Publication Title: Ranche And Range
Source: Chronicling America [US Library of Congress]
Country/State of Publication: Washington, United States
Page 12 [Newspaper Page] — Ranche and range. — 5 January 1899

10 soiling period will require five hundred and forty tons of green fodder for sixty cows, and the six months wintor feeding will require one hundred and forty tons of cured hay, three hundred tons of roots, and thirty tons of bran and shorts. To produce this large quantity of feed from an eighty-acre ranch will not be a light task. It will try the rancher's skill as a manager since no plan can be evolved that will suit every case. Many conditions, such as the season, the weather, the condition of the soil, etc., will come up for con sideration at every step. I have practiced partial soiling to a considerable extent on my ranch, and as a result of my experience I would recommend the following plan. My aim would be to grow a surplus, and cure for hay such as might not be needed at the time for fodder. For soiling crops I would set apart twenty acres for clover and timothy (except the first crop of ten acres which I would cure for hay). Twenty-five acres for grain and turnips, upon el...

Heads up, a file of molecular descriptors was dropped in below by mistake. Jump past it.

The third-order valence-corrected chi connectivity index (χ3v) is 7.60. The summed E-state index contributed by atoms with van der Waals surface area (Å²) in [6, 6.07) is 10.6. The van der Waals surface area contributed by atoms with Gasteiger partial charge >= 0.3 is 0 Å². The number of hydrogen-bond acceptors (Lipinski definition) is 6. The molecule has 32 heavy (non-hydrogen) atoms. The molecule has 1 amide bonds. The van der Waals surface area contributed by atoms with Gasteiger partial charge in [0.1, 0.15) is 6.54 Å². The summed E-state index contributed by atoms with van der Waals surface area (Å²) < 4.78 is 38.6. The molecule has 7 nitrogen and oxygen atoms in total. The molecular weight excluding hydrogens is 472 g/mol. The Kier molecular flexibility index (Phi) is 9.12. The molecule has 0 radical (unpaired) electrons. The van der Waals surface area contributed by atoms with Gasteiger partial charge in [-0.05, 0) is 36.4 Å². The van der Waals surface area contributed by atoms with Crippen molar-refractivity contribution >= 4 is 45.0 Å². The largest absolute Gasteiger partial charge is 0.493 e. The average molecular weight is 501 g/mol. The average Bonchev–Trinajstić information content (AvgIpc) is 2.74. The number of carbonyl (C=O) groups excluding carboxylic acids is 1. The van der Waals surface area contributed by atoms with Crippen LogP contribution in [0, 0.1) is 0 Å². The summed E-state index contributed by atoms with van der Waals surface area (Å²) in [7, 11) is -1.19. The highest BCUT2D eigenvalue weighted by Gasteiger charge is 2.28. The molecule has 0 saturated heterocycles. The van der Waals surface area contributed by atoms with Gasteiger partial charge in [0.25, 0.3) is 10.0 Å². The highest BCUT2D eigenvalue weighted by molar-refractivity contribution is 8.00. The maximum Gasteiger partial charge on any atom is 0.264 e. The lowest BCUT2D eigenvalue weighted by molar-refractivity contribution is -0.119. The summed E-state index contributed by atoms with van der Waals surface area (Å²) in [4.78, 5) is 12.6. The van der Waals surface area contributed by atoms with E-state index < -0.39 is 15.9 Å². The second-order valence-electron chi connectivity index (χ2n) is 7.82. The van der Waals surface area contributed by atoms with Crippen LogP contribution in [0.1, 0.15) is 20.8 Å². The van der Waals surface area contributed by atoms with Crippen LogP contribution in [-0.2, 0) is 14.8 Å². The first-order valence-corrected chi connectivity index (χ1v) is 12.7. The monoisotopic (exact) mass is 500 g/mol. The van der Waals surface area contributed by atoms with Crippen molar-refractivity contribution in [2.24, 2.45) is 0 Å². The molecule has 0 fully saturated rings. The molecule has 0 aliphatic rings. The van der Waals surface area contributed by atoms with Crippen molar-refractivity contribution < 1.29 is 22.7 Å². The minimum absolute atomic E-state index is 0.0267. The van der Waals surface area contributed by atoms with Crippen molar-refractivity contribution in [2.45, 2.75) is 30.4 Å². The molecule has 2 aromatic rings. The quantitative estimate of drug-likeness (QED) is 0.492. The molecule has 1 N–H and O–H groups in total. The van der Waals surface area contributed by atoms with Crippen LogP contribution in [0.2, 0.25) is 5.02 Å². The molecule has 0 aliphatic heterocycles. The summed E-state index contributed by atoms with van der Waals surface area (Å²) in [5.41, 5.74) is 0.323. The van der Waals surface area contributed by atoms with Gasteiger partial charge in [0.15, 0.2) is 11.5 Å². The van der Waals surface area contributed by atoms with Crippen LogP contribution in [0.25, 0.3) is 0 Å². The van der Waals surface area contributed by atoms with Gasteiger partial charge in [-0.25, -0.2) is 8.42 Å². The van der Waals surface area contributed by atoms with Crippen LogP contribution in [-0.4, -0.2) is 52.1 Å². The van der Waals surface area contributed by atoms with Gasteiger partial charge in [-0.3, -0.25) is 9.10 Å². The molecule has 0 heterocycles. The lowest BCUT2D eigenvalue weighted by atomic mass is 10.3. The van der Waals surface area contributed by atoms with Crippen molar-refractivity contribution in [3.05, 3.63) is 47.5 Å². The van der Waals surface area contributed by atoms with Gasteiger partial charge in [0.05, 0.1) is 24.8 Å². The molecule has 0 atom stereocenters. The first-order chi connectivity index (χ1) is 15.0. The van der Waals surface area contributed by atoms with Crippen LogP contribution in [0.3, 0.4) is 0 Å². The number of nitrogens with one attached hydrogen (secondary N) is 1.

Publication Title: Ranche And Range
Source: Chronicling America [US Library of Congress]
Country/State of Publication: Washington, United States
Page 13 [Newspaper Page] — Ranche and range. — 5 January 1899

1 ONE HUNDRED MILLIONS I OF DOLLARS A YEAR I B""^Bl T^nE DE lAVAL CREAM SEPARATORS I ■H [•' 21 I have revolutionized the Creamery and Dairy ■■ P^ ii itfl 1 met hods of t lie world since their introduction F^m mJU otfJtlfHl fifteen years ago. They have increased the productive- M*B HHB _fs:^^V ness of the Dairy industry fully One Hundred Millions |^H Ym~3r^ of Dollars a year in that time, and practically earned H^H JSSill that much a year lor their users. They have been the /?*CjaJ| "keystone" of modern dairying. They are now used ■■ ■^^1 .£s%fSSf\ in every country of the Globe, and the total number In I ■ I^^H hmi^Hajh use is l;>0,000, or more than ten times that of all trie one EitSßji hundred or more various kinds of imitating machines H^l W %/iHv ever made in the different parts of the earth combined P*^ Ffl \yWR As the De Laval machines were first, so likewise nave ■^9 ■■I ndf i they been kept best, ever keeping further in the lead IHH H^H r^T»KJ V through constant improvemen...

Publication Title: Ranche And Range
Source: Chronicling America [US Library of Congress]
Country/State of Publication: Washington, United States
Page 14 [Newspaper Page] — Ranche and range. — 5 January 1899